J: Come on, don’t be so obtuse. You know that the money will come from taxes.

M: And the taxes will be paid by me and you, and other citizens?

J: Yes.

M: So then, what you’re saying is that the responsibility is mine, and it is yours.

J: If you want to get technical.

M: But I do. It comes to this: we, the citizens, are ‘the’ government, are we not?

J: I guess so.

M: The government is not some abstraction, some far off, beneficent entity, but real people. People like you and me. When you’re always crying for ‘the government’ to pay for this or pay for that, what you’re really saying, is that I should pay for this, or that I should pay for that. Is that right?

J: Well, yes, I suppose so. But I know you agree with me that since you are a citizen, you have a responsibility to contribute to our society.

M: Unquestionably. I just want to see what the limits of those responsibilities are. Just as I want you to see that when you ask the government for money, you are really asking me for my money.

J: Oh, you can afford it, else you wouldn’t be blowing three bucks on this overpriced coffee.

M: Maybe. But let’s find out. What new right do you claim that Senate created in their vote?

J: The right to health insurance, naturally.

M: I think you misspeak. Even you would agree that health insurance is not the same as health. Are you sure the ‘right’ you’re claiming is health insurance?

J: Everybody knows that health insurance…

M: Let’s not bother with what everybody knows. Let’s figure out what we know. You agree, do you not, that having insurance is not equivalent to having health?

J: Not directly.

M: If not ‘directly’, then not at all. Insurance does not bring health, care (from medical specialists and so forth) and certain ways of living do that, am I right?

J: You are. But insurance pays for that care.

M: Once more, you are in a rush to jump to the simple answer. Let’s go a little slower. I don’t think we have reached an adequate definition of the new right. We need that so that we can figure what responsibilities are induced by that right. We have already agreed that these responsibilities are mine, and yours, so it is well that we understand them.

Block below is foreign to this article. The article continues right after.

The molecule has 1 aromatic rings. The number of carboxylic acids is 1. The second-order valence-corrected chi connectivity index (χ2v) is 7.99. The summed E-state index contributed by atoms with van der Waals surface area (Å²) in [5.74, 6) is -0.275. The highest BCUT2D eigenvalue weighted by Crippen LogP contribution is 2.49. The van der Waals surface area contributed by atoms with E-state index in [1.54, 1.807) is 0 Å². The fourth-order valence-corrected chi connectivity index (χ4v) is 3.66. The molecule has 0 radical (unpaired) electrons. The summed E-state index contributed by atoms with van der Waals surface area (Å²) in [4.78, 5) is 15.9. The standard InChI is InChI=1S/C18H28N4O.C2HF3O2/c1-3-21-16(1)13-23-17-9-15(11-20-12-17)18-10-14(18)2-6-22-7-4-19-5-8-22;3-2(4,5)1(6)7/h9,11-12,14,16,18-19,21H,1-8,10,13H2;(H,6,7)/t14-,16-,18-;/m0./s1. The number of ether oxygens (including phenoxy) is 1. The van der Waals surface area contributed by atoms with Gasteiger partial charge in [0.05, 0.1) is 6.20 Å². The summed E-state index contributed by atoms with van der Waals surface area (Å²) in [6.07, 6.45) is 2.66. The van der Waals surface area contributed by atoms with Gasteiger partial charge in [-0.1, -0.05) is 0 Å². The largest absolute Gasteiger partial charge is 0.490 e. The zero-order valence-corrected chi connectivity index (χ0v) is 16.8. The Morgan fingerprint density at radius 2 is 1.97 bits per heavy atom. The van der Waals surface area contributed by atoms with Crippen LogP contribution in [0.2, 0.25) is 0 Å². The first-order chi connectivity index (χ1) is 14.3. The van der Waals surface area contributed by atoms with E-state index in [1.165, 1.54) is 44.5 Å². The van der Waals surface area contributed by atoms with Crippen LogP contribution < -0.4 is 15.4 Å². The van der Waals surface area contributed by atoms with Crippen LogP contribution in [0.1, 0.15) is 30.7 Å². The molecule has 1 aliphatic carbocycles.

J: Then the right I mean is health. After all, the Senate was following the Constitution when it said we should promote the ‘general welfare.’ Our citizens should be as healthy as possible.

M: I think you should have some more coffee, because you aren’t awake yet. You cannot possibly mean what you just said.

J: I do mean it.

M: Then let’s discover where the statement ‘as healthy as possible’ leads. To guarantee your optimal health requires that I spare no expense, time, or effort, that I withhold from you no test or treatment, no matter how speculative, that I follow behind you with a safety net, even, lest you fall. Further, since you agreed that each citizen has the same responsibilities, each of us would have to spend the same effort for each other person. We would become a society where all that mattered was health.

J: If I weren’t wearing these sunglasses, you’d see me rolling my eyes. You know that the right to optimal health is not what I meant. It was clear that ‘health’ means to be cared for in a manner which is reasonable. If I don’t have money, I should be given it so that I can seek care when I need it.

M: It was not clear what you meant; but now we’re getting somewhere. However, you left something out, which will be obvious once we decide how much of the responsibility for your health is mine, and how much is yours.